The Washington Post

Should Mike Daisey get credit for being accountable?

The star of the show (Stan Barouh/The Public Theater via Associated Press)

Rob Schmitz: How many factories did you visit when you were there?

Mike Daisey: I believe I went to 5.

Rob Schmitz: You told Ira [Glass, executive producer of “This American Life”] 10.

Mike Daisey: I know.

Rob Schmitz: Okay.

Mike Daisey: But, now that I’m looking at it, I believe it was 5.

Another OMG moment comes when Glass gets Daisey to admit that the vetting process preceding the January airing of Daisey’s Apple monologue had unsettled him. Says Daisey: “I think I was terrified that if I untied these things, that the work — that I know is really good, and tells a story, that does these really great things for making people care — that it would come apart in a way where, where it would ruin everything.”

Those remarks and the list of fibs and whoppers that Daisey told ”This American Life” and the American Public have yielded a pretty consistent reaction among critics. One says he’s just a liar in search of excuses. Another gives him the middle finger in print. Another says that Daisey has poisoned a bunch of careful reporting on the actual conditions in Chinese facilities that produce Apple products.

Like a good theatrical production, though, the picture cannot be uniformly negative. Despite all his misdeeds, Daisey must at least get some credit for coming back onto “This American Life” to answer for the erroneous impressions that he’d left back in January. After all, he sat there what what he calls “four hours of grilling edited down to 15 minutes.”

Over the weekend, I was composing just that story in my head: “In Praise of Mike Daisey.” Then I called Schmitz this morning to test the thesis.

Yes, Schmitz reported, Daisey came willing to his own grilling. Check there. But from that point on, the picture gets muddled — not exactly an anomaly with a guy like Daisey. As their intense discussion proceeded, Schmitz says that he felt sorry for Daisey, who was being called to account in the most specific ways for stuff that he’d said.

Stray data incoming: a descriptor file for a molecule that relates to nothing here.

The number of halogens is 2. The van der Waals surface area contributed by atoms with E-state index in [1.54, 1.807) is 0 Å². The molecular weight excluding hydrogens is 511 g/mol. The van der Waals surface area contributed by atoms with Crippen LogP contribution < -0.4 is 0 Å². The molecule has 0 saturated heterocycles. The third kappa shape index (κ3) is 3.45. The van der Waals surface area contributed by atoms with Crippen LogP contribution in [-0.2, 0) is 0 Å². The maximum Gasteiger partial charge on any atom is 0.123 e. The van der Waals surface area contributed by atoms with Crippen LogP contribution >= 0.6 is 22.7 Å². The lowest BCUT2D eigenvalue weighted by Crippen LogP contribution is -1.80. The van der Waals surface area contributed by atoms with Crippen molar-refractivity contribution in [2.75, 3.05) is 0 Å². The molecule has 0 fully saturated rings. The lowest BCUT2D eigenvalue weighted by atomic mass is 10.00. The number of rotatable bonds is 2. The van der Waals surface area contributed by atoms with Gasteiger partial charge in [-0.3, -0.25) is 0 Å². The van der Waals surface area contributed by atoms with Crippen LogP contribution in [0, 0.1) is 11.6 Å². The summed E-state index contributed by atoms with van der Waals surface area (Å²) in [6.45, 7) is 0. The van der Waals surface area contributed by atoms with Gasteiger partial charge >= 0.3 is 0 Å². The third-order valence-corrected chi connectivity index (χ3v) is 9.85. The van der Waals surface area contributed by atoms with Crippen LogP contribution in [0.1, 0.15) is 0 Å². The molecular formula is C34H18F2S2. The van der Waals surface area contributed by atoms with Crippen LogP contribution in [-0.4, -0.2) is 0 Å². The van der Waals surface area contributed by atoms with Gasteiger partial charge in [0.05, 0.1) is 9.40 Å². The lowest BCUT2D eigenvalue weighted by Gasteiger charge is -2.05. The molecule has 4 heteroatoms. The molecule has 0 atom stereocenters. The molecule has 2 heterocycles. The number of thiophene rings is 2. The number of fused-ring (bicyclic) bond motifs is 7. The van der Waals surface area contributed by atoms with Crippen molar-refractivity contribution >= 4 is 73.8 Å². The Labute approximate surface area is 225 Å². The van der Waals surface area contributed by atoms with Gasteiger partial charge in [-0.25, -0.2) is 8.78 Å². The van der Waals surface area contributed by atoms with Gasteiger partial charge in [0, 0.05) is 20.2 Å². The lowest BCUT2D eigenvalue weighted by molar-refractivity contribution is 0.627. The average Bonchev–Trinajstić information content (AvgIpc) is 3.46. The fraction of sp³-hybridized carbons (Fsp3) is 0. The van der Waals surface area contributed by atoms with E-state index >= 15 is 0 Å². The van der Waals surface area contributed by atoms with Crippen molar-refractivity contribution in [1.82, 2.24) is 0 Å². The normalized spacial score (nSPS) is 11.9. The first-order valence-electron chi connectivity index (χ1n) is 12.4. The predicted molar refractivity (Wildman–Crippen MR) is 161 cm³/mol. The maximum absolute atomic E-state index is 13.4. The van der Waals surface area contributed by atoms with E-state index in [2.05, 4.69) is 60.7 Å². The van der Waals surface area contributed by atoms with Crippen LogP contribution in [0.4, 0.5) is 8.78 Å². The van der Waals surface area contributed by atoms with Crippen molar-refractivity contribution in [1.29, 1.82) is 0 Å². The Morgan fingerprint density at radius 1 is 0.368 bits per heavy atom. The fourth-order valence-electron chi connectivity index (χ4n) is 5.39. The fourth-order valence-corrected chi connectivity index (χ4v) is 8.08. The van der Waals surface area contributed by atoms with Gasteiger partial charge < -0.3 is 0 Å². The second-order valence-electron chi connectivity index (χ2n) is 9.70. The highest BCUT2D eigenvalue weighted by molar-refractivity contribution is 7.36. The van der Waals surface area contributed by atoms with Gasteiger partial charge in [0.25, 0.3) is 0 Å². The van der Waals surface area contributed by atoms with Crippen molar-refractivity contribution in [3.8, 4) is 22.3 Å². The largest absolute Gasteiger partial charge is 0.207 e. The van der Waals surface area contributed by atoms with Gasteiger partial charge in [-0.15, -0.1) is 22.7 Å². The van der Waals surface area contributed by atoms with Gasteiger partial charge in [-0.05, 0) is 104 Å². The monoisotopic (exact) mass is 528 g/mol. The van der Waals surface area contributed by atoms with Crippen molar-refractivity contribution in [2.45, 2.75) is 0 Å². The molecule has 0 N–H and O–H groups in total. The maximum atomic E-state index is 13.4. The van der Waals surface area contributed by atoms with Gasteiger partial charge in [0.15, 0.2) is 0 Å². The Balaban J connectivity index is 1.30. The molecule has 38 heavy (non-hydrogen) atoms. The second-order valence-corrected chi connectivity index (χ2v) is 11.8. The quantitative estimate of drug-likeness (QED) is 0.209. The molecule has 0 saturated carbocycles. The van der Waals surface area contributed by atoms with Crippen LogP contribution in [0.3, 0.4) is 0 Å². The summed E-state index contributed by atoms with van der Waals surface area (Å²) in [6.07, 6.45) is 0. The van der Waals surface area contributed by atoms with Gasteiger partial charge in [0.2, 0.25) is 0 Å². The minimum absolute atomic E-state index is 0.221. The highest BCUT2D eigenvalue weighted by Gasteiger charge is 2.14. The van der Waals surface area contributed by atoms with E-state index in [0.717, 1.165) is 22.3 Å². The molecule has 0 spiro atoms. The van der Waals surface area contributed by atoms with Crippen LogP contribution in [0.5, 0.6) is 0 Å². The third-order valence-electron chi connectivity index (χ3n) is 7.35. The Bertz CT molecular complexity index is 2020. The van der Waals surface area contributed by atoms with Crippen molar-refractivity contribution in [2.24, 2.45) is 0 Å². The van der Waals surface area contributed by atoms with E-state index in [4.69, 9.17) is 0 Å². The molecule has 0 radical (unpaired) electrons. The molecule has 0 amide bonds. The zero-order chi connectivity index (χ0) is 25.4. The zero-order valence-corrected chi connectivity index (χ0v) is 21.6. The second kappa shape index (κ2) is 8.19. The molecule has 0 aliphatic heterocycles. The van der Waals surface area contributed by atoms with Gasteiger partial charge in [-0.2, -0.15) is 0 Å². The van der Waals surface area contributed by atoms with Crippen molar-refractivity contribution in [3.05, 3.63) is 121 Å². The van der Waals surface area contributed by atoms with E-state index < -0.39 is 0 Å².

And then another sensation hit Schmitz, who interviewed Daisey along with Glass: “At some point I wondered if we weren’t part of the performance,” he says. “I went back and forth between feeling sorry for him — you heard his tone of voice . . . but I would then shift between that and Wait a second — we’re being played here.”

Then this: “I really felt that unless he is an amazing actor — which he is — he really felt terrible” about the misleading monologue, says Schmitz. There was a key point in the discussion that didn’t make the cut for the show, says Schmitz. It took place when Schmitz asked Daisey point-blank whether his interpretation of the word “truth” addressed the concept in a “broader sense,” or are you “talking about the things you saw firsthand with your own eyes?”

Daisey responded, “I don’t understand.” That’s some good theater.

Think about it this way: Daisey, whose entire career is predicated on being the star of his own show, was the star of the January episode of ”This American Life” on the Apple supply chain. He was also the star of the March episode of “This American Life” that retracted the January episode.

Erik Wemple writes the Erik Wemple blog, where he reports and opines on media organizations of all sorts.


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